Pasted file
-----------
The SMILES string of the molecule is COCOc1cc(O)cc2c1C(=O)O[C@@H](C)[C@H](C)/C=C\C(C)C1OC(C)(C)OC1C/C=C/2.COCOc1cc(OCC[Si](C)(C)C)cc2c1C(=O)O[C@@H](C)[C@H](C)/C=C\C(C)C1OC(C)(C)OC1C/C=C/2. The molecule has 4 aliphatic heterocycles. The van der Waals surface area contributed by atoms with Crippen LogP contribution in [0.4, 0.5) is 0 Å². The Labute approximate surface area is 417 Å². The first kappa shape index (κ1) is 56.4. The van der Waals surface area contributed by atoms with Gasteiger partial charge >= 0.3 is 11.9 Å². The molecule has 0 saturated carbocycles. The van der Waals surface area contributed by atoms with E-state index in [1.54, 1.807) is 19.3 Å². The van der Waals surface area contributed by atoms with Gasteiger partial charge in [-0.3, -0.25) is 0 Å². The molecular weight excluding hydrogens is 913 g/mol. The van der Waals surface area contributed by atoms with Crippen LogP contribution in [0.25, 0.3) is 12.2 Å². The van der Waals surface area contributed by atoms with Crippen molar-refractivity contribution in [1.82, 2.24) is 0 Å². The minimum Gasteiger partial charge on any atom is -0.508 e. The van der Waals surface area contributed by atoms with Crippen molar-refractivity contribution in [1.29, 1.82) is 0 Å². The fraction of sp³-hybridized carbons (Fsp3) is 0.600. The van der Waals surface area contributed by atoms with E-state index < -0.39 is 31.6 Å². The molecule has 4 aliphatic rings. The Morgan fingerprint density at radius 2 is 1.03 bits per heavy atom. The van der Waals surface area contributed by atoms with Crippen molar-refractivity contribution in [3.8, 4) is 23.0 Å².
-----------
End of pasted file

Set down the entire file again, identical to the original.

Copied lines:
The SMILES string of the molecule is COCOc1cc(O)cc2c1C(=O)O[C@@H](C)[C@H](C)/C=C\C(C)C1OC(C)(C)OC1C/C=C/2.COCOc1cc(OCC[Si](C)(C)C)cc2c1C(=O)O[C@@H](C)[C@H](C)/C=C\C(C)C1OC(C)(C)OC1C/C=C/2. The molecule has 4 aliphatic heterocycles. The van der Waals surface area contributed by atoms with Crippen LogP contribution in [0.4, 0.5) is 0 Å². The Labute approximate surface area is 417 Å². The first kappa shape index (κ1) is 56.4. The van der Waals surface area contributed by atoms with Gasteiger partial charge >= 0.3 is 11.9 Å². The molecule has 0 saturated carbocycles. The van der Waals surface area contributed by atoms with E-state index in [1.54, 1.807) is 19.3 Å². The van der Waals surface area contributed by atoms with Gasteiger partial charge in [-0.3, -0.25) is 0 Å². The molecular weight excluding hydrogens is 913 g/mol. The van der Waals surface area contributed by atoms with Crippen LogP contribution in [0.25, 0.3) is 12.2 Å². The van der Waals surface area contributed by atoms with Crippen molar-refractivity contribution in [1.82, 2.24) is 0 Å². The minimum Gasteiger partial charge on any atom is -0.508 e. The van der Waals surface area contributed by atoms with Crippen molar-refractivity contribution in [1.29, 1.82) is 0 Å². The fraction of sp³-hybridized carbons (Fsp3) is 0.600. The van der Waals surface area contributed by atoms with E-state index < -0.39 is 31.6 Å². The molecule has 4 aliphatic rings. The Morgan fingerprint density at radius 2 is 1.03 bits per heavy atom. The van der Waals surface area contributed by atoms with Crippen molar-refractivity contribution in [3.8, 4) is 23.0 Å².